Why the Boks-All Blacks rivalry transcends the Rugby Champs
OPINION: South Africa’s involvement with New Zealand and Australia long predates the existence of the Rugby Championship. Rugbypass contributor Tom Vinicombe reports.
Whatever the future holds, the on-field battles between the Springboks, All Blacks and Wallabies will still hold pride of place in the rugby calendar.
There’s been an understandable outcry at rumours that South Africa could be set for a shock shift north to join the Six Nations as early as 2026, once their current broadcast arrangement comes to an end.
Although the Six Nations have publicly rejected the rumours, it’s impossible to rule out a shake-up of rugby’s premier annual international competition in the future.
While South Africa is geographically more than a few stone’s throws away from Europe, the time zones are better matched than with the likes of Australia and New Zealand and the bulk of the Springboks now play their club rugby in Europe, whether it’s for South African sides in the United Rugby Championship or for other teams in England, Ireland and France.
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As such, it would make sense on many levels for the South African Rugby Union to fully commit to the north, instead of splitting their club and international rugby across the two hemispheres.
While Italy has shown little improvement since their addition to the competition at the turn of the millennium, evicting the Azzurri from the tournament would represent a serious step backwards in the development of rugby outside of the traditional nations and only further the belief that the sport is only willing to open its doors to new competitors when the dollar symbols align.
The alternative model would simply see the Springboks added alongside the current Six Nations sides, increasing the competition’s length from five rounds to six and seven weeks to eight, including two ‘break’ weekends.
Whatever the case for the north, the permutations for the south are much more complex.
If the SARU were to break away, Australia, New Zealand and Argentina would have little choice but to welcome the likes of Japan and Fiji into a new Rugby Championship – something which many people believe is already long overdue.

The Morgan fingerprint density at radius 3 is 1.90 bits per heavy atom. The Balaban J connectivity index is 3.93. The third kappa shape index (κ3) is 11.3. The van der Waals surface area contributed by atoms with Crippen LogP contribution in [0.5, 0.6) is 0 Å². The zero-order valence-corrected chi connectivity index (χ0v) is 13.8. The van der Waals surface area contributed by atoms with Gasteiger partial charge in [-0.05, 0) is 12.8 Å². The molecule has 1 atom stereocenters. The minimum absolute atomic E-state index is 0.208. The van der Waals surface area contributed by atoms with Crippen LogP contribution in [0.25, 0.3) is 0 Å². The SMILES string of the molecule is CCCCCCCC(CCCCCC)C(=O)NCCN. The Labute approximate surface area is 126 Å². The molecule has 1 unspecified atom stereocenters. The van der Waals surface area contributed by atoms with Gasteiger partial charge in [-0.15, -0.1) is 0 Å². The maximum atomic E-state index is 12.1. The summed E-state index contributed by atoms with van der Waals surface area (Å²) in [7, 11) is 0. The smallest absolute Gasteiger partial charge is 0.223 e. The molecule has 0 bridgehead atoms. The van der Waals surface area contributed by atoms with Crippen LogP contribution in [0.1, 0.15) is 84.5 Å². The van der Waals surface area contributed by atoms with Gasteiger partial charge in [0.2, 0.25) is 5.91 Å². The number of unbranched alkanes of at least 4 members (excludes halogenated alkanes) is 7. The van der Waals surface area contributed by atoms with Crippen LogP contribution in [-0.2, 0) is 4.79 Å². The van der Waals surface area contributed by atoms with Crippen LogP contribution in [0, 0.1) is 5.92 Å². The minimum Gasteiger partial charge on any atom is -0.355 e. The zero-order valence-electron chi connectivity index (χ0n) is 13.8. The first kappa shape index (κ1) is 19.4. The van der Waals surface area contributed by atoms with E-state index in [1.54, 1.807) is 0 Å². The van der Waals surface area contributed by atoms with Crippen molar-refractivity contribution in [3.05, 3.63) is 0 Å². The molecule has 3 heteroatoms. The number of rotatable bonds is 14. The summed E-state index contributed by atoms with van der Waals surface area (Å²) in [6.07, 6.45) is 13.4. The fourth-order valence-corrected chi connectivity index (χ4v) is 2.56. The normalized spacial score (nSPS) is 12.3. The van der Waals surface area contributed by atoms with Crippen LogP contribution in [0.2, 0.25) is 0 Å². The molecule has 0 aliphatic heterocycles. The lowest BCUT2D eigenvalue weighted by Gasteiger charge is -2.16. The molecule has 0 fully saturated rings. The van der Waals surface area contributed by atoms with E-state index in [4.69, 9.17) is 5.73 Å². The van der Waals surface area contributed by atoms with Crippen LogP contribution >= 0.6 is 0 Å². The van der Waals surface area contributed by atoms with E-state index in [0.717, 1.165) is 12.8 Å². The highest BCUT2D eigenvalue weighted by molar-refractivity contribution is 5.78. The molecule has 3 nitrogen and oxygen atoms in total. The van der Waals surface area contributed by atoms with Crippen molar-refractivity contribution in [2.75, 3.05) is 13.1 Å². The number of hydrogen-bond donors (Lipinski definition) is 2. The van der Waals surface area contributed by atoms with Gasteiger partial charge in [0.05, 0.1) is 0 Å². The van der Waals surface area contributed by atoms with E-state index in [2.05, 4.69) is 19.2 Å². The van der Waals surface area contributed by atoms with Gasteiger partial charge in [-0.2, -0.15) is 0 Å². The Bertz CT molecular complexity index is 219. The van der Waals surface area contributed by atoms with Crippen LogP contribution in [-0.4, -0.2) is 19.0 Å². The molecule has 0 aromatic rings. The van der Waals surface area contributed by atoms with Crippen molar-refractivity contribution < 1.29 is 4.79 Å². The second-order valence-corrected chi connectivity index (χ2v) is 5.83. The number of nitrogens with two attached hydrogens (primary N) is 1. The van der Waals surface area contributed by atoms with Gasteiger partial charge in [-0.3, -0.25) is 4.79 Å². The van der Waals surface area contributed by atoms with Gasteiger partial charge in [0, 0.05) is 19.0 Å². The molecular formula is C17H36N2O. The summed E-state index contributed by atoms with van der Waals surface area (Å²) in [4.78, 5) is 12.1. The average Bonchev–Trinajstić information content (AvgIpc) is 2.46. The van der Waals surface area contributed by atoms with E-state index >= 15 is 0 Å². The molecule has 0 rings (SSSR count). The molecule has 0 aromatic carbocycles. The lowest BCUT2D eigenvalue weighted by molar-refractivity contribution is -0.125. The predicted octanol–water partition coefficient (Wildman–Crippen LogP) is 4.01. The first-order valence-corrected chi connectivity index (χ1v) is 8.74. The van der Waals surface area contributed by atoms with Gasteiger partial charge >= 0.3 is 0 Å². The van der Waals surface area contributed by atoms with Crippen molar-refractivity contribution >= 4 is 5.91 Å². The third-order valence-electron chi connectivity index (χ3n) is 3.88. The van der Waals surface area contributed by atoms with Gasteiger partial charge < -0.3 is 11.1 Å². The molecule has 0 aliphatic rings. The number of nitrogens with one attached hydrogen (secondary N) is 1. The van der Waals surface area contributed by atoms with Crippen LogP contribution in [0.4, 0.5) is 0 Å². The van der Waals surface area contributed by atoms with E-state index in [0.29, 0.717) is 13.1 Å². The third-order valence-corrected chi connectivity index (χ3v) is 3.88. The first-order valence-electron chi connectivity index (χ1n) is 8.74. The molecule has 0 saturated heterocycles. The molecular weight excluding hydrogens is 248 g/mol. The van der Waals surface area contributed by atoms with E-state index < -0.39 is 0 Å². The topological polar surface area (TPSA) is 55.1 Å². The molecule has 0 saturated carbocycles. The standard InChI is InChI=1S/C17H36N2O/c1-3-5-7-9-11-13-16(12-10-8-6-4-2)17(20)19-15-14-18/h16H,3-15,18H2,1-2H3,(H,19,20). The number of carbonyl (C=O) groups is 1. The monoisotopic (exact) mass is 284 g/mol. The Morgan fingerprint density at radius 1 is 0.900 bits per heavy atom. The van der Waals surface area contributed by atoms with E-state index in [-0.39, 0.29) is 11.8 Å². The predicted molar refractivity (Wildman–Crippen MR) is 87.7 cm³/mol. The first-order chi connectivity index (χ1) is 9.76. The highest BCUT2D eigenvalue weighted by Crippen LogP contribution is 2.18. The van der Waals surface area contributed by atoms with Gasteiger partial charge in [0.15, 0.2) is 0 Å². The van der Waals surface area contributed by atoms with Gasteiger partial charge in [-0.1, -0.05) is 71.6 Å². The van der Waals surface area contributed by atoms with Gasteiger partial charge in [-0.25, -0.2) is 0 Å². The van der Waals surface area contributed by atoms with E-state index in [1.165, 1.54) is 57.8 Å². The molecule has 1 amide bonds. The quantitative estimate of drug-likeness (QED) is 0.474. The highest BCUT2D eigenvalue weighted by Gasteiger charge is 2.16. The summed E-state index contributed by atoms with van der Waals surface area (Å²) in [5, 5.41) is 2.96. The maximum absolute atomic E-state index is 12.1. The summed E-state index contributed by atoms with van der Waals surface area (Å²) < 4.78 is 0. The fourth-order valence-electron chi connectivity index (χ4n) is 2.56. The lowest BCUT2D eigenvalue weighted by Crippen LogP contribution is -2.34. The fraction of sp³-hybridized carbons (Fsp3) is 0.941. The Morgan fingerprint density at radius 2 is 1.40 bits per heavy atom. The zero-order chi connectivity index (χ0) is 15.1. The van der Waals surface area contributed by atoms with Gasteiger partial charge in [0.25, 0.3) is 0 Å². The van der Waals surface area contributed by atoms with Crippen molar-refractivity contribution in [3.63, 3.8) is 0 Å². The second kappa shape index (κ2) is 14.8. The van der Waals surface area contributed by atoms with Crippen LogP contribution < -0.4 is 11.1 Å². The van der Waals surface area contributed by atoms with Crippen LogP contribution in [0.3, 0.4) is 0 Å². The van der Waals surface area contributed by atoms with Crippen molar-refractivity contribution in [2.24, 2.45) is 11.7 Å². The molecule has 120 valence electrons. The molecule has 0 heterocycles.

At present, Australia and Argentina are barely a match for NZ, let alone Japan or any of the Pacific Island nations, but there’s hope that increased regular competition could help the developing nations catch up with their more established rivals. The introductions of Fijian Drua and Moana Pasifika to Super Rugby should also bear fruit, although that might not be until five years down the track.
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Looking at it holistically, however, how big an impact would the Springboks’ shift to the Six Nations have on the annual calendar of a side like the All Blacks?
In a normal year where matches and schedules weren’t dictated by Covid – as many are hoping for in the 2022 test season – New Zealand would play 14 fixtures: six in the Rugby Championship, three in July and four in November. Just two of those games each year are against the Springboks.
In a scenario where the Springboks left the Rugby Championship, the All Blacks would still expect to take on their South African rivals at least once every season. If the Nations Championship concept comes to pass, an additional match or two would likely take place each year and if it doesn’t, two or three-game tours would be on the calendar once every World Cup cycle.
In short, the average number of games between the All Blacks and Springboks would remain relatively constant.
The rivalry between NZ and South Africa kicked off in 1921 at Carisbrook in Dunedin and it has arguably developed into the fiercest in world rugby, with no love lost on the pitch but plenty of respect built off it.
Said rivalry was in full flight well before the advent of the Tri-Nations in 1996 – despite the fact that the clashes weren’t always annual events. Test series between the All Blacks and Springboks were often separated by half a decade or more and the lack of regular fixtures didn’t harm the competition in any way, shape or form. As such, even if the Springboks were to head north and even if the number of games between them and the All Blacks were to fall, the rivalry would never lose its lustre.
South Africa’s potentially inevitable realignment in the game could be the one major shake-up that actually opens up greater fluidity between the tier-one nations and every other side in the world. Little real assistance was given to Japan to boost their standing but as soon as they found their feet and knocked off a few of the traditional teams at the World Cup, every man and their dog was lining up to play matches in the Land of the Rising Sun and supposedly both the Six Nations and the Rugby Championship were interested in bring the Brave Blossoms into their respective tournaments.
If the Springboks defect, NZ and Australia would be forced to build a premier international product with teams that have been tapping on the window for a while but never really managed to get their foot in the door and it could be the best thing for the long-term growth of the game.
Developing sides would join the top table while precious games between the All Blacks and the Springboks wouldn’t be lost to the nether, they’d simply be elevated to the almost mythic standing they once had on the world calendar.
By Tom Vinicombe, Rugbypass